Verizon Data Breach Study Finds Old Flaws Remain Dangerous

By Sean M. Kerner  |  Posted 2015-04-20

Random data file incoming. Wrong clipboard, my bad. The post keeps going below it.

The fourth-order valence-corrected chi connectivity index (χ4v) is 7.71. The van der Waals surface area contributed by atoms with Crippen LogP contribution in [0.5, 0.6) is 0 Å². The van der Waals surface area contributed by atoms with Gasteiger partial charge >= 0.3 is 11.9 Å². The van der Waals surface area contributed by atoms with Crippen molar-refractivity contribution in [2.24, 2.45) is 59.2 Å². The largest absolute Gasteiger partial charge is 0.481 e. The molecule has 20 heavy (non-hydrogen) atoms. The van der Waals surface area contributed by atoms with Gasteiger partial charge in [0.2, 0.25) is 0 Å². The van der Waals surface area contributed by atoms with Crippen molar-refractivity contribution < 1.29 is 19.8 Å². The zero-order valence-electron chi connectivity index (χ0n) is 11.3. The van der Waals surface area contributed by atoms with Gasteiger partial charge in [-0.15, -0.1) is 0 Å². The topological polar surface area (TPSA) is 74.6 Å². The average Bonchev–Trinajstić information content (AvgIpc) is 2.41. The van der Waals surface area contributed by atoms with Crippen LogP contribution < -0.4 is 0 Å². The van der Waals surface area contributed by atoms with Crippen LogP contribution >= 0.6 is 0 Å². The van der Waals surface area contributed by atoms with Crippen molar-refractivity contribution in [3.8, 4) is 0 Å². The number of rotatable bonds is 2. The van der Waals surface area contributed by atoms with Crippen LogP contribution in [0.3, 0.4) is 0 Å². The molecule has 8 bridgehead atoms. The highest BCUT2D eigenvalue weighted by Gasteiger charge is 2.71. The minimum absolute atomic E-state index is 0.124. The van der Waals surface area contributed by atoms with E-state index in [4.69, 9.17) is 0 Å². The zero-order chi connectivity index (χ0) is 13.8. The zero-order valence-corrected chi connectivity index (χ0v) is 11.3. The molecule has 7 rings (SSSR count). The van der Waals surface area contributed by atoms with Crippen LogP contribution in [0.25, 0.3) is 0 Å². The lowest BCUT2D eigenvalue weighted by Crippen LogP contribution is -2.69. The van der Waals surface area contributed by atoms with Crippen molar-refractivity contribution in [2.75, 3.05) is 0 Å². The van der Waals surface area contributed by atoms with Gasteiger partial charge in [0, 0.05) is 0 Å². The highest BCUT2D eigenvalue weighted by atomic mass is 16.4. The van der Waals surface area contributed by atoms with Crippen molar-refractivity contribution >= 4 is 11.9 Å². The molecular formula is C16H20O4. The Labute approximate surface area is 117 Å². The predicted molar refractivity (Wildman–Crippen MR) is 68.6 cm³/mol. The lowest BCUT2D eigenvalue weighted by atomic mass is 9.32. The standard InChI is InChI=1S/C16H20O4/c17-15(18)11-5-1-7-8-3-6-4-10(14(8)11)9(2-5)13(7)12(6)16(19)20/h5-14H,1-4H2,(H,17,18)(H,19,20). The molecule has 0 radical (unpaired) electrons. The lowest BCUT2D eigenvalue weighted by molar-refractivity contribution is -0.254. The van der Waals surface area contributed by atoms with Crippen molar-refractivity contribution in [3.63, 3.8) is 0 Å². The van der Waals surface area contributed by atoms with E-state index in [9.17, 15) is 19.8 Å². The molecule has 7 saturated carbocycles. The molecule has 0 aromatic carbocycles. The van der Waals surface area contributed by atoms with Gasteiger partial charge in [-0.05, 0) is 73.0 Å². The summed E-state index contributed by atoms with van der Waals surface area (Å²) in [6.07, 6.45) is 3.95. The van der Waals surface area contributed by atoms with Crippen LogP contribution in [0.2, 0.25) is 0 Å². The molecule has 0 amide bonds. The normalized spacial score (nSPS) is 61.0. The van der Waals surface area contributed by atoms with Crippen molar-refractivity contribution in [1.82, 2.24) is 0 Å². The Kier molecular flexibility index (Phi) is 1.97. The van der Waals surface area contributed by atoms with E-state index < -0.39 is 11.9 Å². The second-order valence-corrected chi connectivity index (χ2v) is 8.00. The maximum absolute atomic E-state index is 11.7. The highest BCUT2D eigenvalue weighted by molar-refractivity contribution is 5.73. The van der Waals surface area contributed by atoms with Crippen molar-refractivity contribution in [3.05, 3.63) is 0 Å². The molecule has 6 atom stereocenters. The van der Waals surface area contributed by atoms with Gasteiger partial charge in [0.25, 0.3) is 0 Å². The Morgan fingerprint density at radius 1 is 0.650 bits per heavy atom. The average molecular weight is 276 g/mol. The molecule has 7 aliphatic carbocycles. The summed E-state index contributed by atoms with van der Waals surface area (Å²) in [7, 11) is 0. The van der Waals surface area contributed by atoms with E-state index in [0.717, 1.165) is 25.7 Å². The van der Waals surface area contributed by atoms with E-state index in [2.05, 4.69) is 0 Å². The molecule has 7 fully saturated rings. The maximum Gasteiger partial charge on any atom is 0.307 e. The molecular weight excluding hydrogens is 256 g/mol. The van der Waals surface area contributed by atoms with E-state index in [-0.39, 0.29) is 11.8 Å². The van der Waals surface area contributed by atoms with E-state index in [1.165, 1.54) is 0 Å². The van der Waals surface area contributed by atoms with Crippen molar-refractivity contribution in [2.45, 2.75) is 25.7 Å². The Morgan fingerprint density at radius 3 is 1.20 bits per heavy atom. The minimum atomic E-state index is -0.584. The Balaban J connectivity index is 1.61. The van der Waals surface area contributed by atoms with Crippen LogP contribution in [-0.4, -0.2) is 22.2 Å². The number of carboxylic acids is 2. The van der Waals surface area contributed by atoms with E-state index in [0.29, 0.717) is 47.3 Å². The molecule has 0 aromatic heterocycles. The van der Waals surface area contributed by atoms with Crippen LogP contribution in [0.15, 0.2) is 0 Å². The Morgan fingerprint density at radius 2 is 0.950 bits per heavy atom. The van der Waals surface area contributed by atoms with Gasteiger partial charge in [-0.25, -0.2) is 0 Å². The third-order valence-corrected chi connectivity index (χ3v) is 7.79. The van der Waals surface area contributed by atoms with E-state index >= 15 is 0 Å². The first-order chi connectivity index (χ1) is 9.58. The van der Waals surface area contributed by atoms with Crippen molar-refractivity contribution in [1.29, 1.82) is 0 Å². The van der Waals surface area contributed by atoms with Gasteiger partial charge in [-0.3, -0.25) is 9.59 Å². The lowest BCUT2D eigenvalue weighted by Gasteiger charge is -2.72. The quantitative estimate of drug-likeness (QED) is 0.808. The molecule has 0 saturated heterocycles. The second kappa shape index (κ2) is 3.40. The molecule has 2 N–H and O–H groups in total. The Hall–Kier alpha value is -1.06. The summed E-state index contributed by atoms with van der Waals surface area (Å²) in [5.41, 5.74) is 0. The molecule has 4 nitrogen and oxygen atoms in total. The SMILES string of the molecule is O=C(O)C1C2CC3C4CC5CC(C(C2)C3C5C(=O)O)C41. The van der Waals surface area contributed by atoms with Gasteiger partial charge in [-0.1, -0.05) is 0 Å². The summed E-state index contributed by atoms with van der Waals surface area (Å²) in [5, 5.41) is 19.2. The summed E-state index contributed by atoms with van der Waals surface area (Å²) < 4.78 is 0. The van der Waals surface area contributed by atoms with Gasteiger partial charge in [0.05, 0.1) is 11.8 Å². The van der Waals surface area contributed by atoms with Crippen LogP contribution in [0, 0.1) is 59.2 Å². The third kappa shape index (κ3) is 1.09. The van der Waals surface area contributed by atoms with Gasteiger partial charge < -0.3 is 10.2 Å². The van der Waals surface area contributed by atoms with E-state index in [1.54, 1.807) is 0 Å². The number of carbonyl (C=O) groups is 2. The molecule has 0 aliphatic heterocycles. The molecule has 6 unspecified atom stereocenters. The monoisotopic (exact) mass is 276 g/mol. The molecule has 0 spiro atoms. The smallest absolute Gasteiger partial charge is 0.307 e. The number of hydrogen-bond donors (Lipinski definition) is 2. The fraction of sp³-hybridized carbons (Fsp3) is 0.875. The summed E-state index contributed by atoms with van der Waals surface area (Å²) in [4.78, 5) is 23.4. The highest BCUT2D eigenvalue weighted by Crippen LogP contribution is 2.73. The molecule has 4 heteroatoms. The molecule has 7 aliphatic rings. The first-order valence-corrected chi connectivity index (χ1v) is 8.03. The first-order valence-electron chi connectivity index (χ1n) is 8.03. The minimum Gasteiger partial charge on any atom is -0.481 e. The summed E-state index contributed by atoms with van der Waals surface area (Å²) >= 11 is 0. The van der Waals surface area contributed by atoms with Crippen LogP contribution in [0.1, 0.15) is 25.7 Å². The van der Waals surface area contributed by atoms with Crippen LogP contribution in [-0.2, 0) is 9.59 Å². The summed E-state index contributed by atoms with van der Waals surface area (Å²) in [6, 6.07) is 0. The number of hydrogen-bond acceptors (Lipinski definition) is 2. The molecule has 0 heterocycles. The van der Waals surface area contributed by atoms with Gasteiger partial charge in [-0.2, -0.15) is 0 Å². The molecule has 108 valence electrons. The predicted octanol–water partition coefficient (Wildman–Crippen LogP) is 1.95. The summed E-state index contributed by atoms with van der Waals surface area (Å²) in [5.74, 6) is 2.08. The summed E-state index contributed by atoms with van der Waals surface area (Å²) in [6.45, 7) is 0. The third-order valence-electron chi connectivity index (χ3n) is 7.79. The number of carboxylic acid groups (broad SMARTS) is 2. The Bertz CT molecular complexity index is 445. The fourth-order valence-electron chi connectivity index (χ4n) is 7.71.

Verizon's 2015 edition of its annual Data Breach Investigations Report (DBIR), which the company released on April 14, provides insight into the state of the cyber-security breach landscape over the course of 2014. Overall, the Verizon report analyzed 79,790 security events, of which 2,122 were confirmed data breaches. In contrast, the 2014 DBIR report was based on data from 63,437 security incidents, of which 1,367 were confirmed data breaches. While the volume of data breaches has risen, the techniques used by attackers have remained somewhat more static. The Verizon analysis found that 99.9 percent of the exploited vulnerabilities in 2014 had been compromised more than a year after the associated CVE (Common Vulnerabilities and Exposures) was published. The Verizon report also found that, while mobile is an area of concern, mobile exploitation was not a widespread issue in 2014. Finally, Verizon looked at the cost of a data breach. When organizations are exploited, the cost of the data breach varies by a wide range, based in part on the number of records stolen. A million-record loss can range from a low of $57,600 all the way up to $27.5 million. In this slide show, eWEEK examines some key findings from the 2015 Verizon DBIR.


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